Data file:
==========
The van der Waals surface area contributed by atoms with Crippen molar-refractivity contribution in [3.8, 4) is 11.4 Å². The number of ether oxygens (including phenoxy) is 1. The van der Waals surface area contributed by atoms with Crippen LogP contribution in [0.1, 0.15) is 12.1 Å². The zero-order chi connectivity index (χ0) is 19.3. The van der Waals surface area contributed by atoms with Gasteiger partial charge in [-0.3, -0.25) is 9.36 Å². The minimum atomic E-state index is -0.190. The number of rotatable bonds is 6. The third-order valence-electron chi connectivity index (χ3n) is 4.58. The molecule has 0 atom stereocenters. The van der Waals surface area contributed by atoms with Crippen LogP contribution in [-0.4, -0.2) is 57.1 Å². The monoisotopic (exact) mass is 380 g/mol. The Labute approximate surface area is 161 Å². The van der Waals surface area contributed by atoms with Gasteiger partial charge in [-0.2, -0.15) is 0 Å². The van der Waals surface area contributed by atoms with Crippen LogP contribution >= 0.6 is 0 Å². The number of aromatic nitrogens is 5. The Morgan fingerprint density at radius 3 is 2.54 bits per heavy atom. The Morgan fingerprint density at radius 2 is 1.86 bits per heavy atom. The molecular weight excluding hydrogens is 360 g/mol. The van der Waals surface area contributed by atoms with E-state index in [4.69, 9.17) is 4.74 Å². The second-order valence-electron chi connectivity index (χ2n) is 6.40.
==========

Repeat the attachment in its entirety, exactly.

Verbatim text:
The van der Waals surface area contributed by atoms with Crippen molar-refractivity contribution in [3.8, 4) is 11.4 Å². The number of ether oxygens (including phenoxy) is 1. The van der Waals surface area contributed by atoms with Crippen LogP contribution in [0.1, 0.15) is 12.1 Å². The zero-order chi connectivity index (χ0) is 19.3. The van der Waals surface area contributed by atoms with Gasteiger partial charge in [-0.3, -0.25) is 9.36 Å². The minimum atomic E-state index is -0.190. The number of rotatable bonds is 6. The third-order valence-electron chi connectivity index (χ3n) is 4.58. The molecule has 0 atom stereocenters. The van der Waals surface area contributed by atoms with Crippen LogP contribution in [-0.4, -0.2) is 57.1 Å². The monoisotopic (exact) mass is 380 g/mol. The Labute approximate surface area is 161 Å². The van der Waals surface area contributed by atoms with Gasteiger partial charge in [-0.2, -0.15) is 0 Å². The van der Waals surface area contributed by atoms with Crippen LogP contribution >= 0.6 is 0 Å². The number of aromatic nitrogens is 5. The Morgan fingerprint density at radius 3 is 2.54 bits per heavy atom. The Morgan fingerprint density at radius 2 is 1.86 bits per heavy atom. The molecular weight excluding hydrogens is 360 g/mol. The van der Waals surface area contributed by atoms with E-state index in [4.69, 9.17) is 4.74 Å². The second-order valence-electron chi connectivity index (χ2n) is 6.40.